Monday, August 14, 2006

Geerhardus Vos on Gospel Preaching

On our recent vacation I read Letters of Geerhardus Vos . I will be posting a full review soon, but I wanted to go ahead and make one observation from the book. The biographical sketch and letters show Vos concerned about churches who retained a conservative profession but whose preaching consisted merely of moralisms. Liberalism might be rebuked, sin would be denounced, and a good life commended but there was no gospel. Vos wrote:

“Now I do not mean to affirm that in all cases there need be the preaching of false doctrine which involves an open and direct denial of the evangelical truth. It is quite possible that both to the intention and the actual performance of the preacher any departure from the historical faith of the church may be entirely foreign. And yet there may be such a failure in the intelligent presentation of the gospel with the proper emphasis upon that which is primary and fundamental as to bring about a result almost equally deplorable as where the principles of the gospel are openly contradicted or denied. There can be a betrayal of the gospel of grace by silence. There can be disloyalty to Christ by omission as well as by positive offence against the message that he has entrusted to our keeping. It is possible, Sabbath after Sabbath and year after year, to preach things of which none can say that they are untrue and none can deny that in their proper place and time they may be important, and yet to forgo telling people plainly and to forgo giving them the distinct impression that they need forgiveness and salvation from sin through the cross of Christ’ (Grace and Glory, 237-238).” (82, footnote 211)
This has parallels to churches today. We might even have tacked on calls for people to “ask Jesus in their lives” but still the gospel is too often absent. We may pride ourselves in our conservatism but too much of our preaching consists merely of instructions and admonitions on being good people. The gospel begins with the fact that we are not good (and thus strips away our smug assurance) and then points us not to a victorious culture warrior but to a crucified Messiah as the answer to our plight. Of course we must have teaching on living morally, but this instruction must be rooted in the gospel (see Paul’s letters), not extracted as a few points on good living.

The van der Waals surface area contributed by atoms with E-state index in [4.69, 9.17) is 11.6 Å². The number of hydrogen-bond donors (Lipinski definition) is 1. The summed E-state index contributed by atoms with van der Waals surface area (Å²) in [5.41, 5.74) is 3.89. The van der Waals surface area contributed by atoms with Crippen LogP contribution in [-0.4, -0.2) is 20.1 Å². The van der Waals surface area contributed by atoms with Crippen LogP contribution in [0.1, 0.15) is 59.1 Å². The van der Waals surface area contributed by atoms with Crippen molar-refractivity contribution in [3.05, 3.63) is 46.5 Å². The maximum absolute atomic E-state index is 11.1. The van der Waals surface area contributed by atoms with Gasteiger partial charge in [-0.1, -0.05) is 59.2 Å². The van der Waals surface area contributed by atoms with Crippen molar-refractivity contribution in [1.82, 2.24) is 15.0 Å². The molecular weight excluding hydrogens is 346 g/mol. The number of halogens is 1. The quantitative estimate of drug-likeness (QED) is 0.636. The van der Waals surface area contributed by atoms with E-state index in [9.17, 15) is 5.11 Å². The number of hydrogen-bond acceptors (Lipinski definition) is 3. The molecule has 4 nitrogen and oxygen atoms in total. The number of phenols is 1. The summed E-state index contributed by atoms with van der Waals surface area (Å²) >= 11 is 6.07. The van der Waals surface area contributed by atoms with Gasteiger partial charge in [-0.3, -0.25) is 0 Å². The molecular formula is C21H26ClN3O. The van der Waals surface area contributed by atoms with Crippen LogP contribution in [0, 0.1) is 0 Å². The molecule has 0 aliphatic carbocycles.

Perry McCall said...

I have become increasingly aware of this danger in my own preaching ministry. I certainly do not think that I have been guilty of missing the gospel in my messages but I am definitely more concerned with being certain that I haven’t. I have found that engaging Biblical Theology as well as Systematic Theology has helped me greatly. Gospel and Kingdom by Goldsworthy has been a tremendous help for me and some of my friends. We all love theological studies but we have only recently engaged BT except for just knowing that it was apart of biblical studies. In fact, biblical theology was never an emphasis during our Seminary training at NOBTS. Do you think we should spend more time with BT in our Seminaries? Do you think that it would help prevent “missing” the gospel if we had more integration between BT and ST?

Ray Van Neste said...

Absolutely, Perry, to both your questions. Interestingly Vos's key work was in BT. This is helpful in helping us to see how all parts of the Bible are rooted in the gospel, delivering us, for example, from preaching OT narrative as merely moralisms- what Bryan Chappell calls the "Deadly Be's", Be like this person, be like that person.

And yes, I think it is a shame for seminary education not to address BT more. At TEDS there was much emphasis on this, not in a specific BT class so much as in how the scripture was approached in general.